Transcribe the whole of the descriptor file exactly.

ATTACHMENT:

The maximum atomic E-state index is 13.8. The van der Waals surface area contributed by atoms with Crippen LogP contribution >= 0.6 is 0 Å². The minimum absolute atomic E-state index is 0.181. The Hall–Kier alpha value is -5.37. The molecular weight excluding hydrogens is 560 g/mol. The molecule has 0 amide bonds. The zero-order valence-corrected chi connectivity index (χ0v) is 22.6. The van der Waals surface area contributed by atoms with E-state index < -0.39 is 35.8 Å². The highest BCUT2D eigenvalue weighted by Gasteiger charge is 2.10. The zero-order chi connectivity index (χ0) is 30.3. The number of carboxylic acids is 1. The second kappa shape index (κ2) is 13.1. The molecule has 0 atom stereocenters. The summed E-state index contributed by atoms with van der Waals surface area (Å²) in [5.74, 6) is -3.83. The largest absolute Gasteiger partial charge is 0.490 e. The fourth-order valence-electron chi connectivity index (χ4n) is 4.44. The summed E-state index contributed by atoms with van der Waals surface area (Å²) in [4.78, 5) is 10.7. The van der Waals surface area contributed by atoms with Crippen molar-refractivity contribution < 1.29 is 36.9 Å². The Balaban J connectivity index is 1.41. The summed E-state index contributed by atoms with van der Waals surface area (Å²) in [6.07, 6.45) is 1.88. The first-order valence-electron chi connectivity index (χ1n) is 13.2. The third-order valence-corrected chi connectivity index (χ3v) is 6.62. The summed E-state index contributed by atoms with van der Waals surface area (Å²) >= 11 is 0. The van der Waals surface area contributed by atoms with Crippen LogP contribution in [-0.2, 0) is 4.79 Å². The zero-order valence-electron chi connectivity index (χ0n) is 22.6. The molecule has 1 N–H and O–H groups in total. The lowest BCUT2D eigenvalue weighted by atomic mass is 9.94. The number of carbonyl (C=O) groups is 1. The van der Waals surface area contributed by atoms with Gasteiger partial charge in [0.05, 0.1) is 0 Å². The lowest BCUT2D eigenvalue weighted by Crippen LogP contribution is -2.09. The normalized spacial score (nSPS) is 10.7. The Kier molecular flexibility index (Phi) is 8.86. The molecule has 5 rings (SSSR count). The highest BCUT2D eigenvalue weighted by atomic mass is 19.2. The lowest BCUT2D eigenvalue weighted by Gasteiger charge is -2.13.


The maximum atomic E-state index is 13.8. The van der Waals surface area contributed by atoms with Crippen LogP contribution >= 0.6 is 0 Å². The minimum absolute atomic E-state index is 0.181. The Hall–Kier alpha value is -5.37. The molecular weight excluding hydrogens is 560 g/mol. The molecule has 0 amide bonds. The zero-order valence-corrected chi connectivity index (χ0v) is 22.6. The van der Waals surface area contributed by atoms with E-state index < -0.39 is 35.8 Å². The highest BCUT2D eigenvalue weighted by Gasteiger charge is 2.10. The zero-order chi connectivity index (χ0) is 30.3. The number of carboxylic acids is 1. The second kappa shape index (κ2) is 13.1. The molecule has 0 atom stereocenters. The summed E-state index contributed by atoms with van der Waals surface area (Å²) in [5.74, 6) is -3.83. The largest absolute Gasteiger partial charge is 0.490 e. The fourth-order valence-electron chi connectivity index (χ4n) is 4.44. The summed E-state index contributed by atoms with van der Waals surface area (Å²) in [4.78, 5) is 10.7. The van der Waals surface area contributed by atoms with Crippen molar-refractivity contribution < 1.29 is 36.9 Å². The Balaban J connectivity index is 1.41. The summed E-state index contributed by atoms with van der Waals surface area (Å²) in [6.07, 6.45) is 1.88. The first-order valence-electron chi connectivity index (χ1n) is 13.2. The third-order valence-corrected chi connectivity index (χ3v) is 6.62. The summed E-state index contributed by atoms with van der Waals surface area (Å²) >= 11 is 0. The van der Waals surface area contributed by atoms with Crippen LogP contribution in [-0.2, 0) is 4.79 Å². The zero-order valence-electron chi connectivity index (χ0n) is 22.6. The molecule has 1 N–H and O–H groups in total. The lowest BCUT2D eigenvalue weighted by atomic mass is 9.94. The number of carbonyl (C=O) groups is 1. The van der Waals surface area contributed by atoms with Gasteiger partial charge in [0.05, 0.1) is 0 Å². The lowest BCUT2D eigenvalue weighted by Crippen LogP contribution is -2.09. The normalized spacial score (nSPS) is 10.7. The Kier molecular flexibility index (Phi) is 8.86. The molecule has 5 rings (SSSR count). The highest BCUT2D eigenvalue weighted by atomic mass is 19.2. The lowest BCUT2D eigenvalue weighted by Gasteiger charge is -2.13.